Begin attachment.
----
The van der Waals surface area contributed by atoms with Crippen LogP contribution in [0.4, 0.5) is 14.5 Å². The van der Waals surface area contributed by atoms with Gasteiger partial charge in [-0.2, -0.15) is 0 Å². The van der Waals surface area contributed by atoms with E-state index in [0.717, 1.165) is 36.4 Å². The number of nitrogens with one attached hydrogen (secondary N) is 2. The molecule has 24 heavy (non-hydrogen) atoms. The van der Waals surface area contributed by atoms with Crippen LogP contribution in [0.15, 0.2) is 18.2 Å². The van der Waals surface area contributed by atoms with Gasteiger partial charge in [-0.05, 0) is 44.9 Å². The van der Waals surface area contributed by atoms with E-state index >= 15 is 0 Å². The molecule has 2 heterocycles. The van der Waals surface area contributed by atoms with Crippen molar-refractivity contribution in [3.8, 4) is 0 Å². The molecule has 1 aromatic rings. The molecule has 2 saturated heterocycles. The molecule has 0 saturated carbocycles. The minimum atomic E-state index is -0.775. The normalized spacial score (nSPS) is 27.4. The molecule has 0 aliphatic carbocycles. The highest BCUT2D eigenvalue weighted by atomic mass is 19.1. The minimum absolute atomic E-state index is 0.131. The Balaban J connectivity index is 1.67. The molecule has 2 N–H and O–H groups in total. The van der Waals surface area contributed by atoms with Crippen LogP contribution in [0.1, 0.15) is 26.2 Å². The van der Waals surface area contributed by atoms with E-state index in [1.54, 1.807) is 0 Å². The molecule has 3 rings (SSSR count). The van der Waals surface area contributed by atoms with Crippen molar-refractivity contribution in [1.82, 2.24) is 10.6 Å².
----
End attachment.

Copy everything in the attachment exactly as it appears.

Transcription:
The van der Waals surface area contributed by atoms with Crippen LogP contribution in [0.4, 0.5) is 14.5 Å². The van der Waals surface area contributed by atoms with Gasteiger partial charge in [-0.2, -0.15) is 0 Å². The van der Waals surface area contributed by atoms with E-state index in [0.717, 1.165) is 36.4 Å². The number of nitrogens with one attached hydrogen (secondary N) is 2. The molecule has 24 heavy (non-hydrogen) atoms. The van der Waals surface area contributed by atoms with Crippen LogP contribution in [0.15, 0.2) is 18.2 Å². The van der Waals surface area contributed by atoms with Gasteiger partial charge in [-0.05, 0) is 44.9 Å². The van der Waals surface area contributed by atoms with E-state index >= 15 is 0 Å². The molecule has 2 heterocycles. The van der Waals surface area contributed by atoms with Crippen molar-refractivity contribution in [3.8, 4) is 0 Å². The molecule has 1 aromatic rings. The molecule has 2 saturated heterocycles. The molecule has 0 saturated carbocycles. The minimum atomic E-state index is -0.775. The normalized spacial score (nSPS) is 27.4. The molecule has 0 aliphatic carbocycles. The highest BCUT2D eigenvalue weighted by atomic mass is 19.1. The minimum absolute atomic E-state index is 0.131. The Balaban J connectivity index is 1.67. The molecule has 2 N–H and O–H groups in total. The van der Waals surface area contributed by atoms with Crippen LogP contribution in [0.1, 0.15) is 26.2 Å². The van der Waals surface area contributed by atoms with E-state index in [1.54, 1.807) is 0 Å². The molecule has 3 rings (SSSR count). The van der Waals surface area contributed by atoms with Crippen molar-refractivity contribution in [1.82, 2.24) is 10.6 Å².